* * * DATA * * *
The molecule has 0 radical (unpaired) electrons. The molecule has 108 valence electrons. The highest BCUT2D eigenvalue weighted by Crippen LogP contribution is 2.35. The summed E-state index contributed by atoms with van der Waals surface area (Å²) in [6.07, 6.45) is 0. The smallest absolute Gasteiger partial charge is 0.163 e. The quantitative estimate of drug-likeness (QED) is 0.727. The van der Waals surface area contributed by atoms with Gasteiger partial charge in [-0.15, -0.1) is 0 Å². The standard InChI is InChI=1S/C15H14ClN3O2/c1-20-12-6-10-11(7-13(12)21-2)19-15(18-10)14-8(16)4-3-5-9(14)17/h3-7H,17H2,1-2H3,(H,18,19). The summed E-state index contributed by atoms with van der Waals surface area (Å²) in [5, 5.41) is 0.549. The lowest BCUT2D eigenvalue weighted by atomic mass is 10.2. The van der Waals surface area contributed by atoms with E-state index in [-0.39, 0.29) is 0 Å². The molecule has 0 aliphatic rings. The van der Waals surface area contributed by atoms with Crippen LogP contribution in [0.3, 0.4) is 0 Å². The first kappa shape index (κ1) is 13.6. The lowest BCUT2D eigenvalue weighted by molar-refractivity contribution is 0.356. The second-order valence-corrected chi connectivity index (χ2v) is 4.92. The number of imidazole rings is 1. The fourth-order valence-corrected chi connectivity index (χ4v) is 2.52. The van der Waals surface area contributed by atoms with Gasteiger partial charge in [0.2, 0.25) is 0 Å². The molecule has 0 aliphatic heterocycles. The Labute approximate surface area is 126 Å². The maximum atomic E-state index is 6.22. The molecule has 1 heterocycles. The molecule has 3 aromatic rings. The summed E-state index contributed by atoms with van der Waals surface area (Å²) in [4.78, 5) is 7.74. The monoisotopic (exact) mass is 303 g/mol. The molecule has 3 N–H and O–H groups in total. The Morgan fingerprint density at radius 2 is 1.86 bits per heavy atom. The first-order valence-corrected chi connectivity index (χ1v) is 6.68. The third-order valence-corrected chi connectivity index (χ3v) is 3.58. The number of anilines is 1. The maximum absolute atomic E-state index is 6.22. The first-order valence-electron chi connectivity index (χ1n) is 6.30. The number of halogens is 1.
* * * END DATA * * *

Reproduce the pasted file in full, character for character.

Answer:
The molecule has 0 radical (unpaired) electrons. The molecule has 108 valence electrons. The highest BCUT2D eigenvalue weighted by Crippen LogP contribution is 2.35. The summed E-state index contributed by atoms with van der Waals surface area (Å²) in [6.07, 6.45) is 0. The smallest absolute Gasteiger partial charge is 0.163 e. The quantitative estimate of drug-likeness (QED) is 0.727. The van der Waals surface area contributed by atoms with Gasteiger partial charge in [-0.15, -0.1) is 0 Å². The standard InChI is InChI=1S/C15H14ClN3O2/c1-20-12-6-10-11(7-13(12)21-2)19-15(18-10)14-8(16)4-3-5-9(14)17/h3-7H,17H2,1-2H3,(H,18,19). The summed E-state index contributed by atoms with van der Waals surface area (Å²) in [5, 5.41) is 0.549. The lowest BCUT2D eigenvalue weighted by atomic mass is 10.2. The van der Waals surface area contributed by atoms with E-state index in [-0.39, 0.29) is 0 Å². The molecule has 0 aliphatic rings. The van der Waals surface area contributed by atoms with Crippen LogP contribution in [0.3, 0.4) is 0 Å². The first kappa shape index (κ1) is 13.6. The lowest BCUT2D eigenvalue weighted by molar-refractivity contribution is 0.356. The second-order valence-corrected chi connectivity index (χ2v) is 4.92. The number of imidazole rings is 1. The fourth-order valence-corrected chi connectivity index (χ4v) is 2.52. The van der Waals surface area contributed by atoms with Gasteiger partial charge in [0.2, 0.25) is 0 Å². The molecule has 0 aliphatic heterocycles. The Labute approximate surface area is 126 Å². The maximum atomic E-state index is 6.22. The molecule has 1 heterocycles. The molecule has 3 aromatic rings. The summed E-state index contributed by atoms with van der Waals surface area (Å²) in [4.78, 5) is 7.74. The monoisotopic (exact) mass is 303 g/mol. The molecule has 3 N–H and O–H groups in total. The Morgan fingerprint density at radius 2 is 1.86 bits per heavy atom. The first-order valence-corrected chi connectivity index (χ1v) is 6.68. The third-order valence-corrected chi connectivity index (χ3v) is 3.58. The number of anilines is 1. The maximum absolute atomic E-state index is 6.22. The first-order valence-electron chi connectivity index (χ1n) is 6.30. The number of halogens is 1.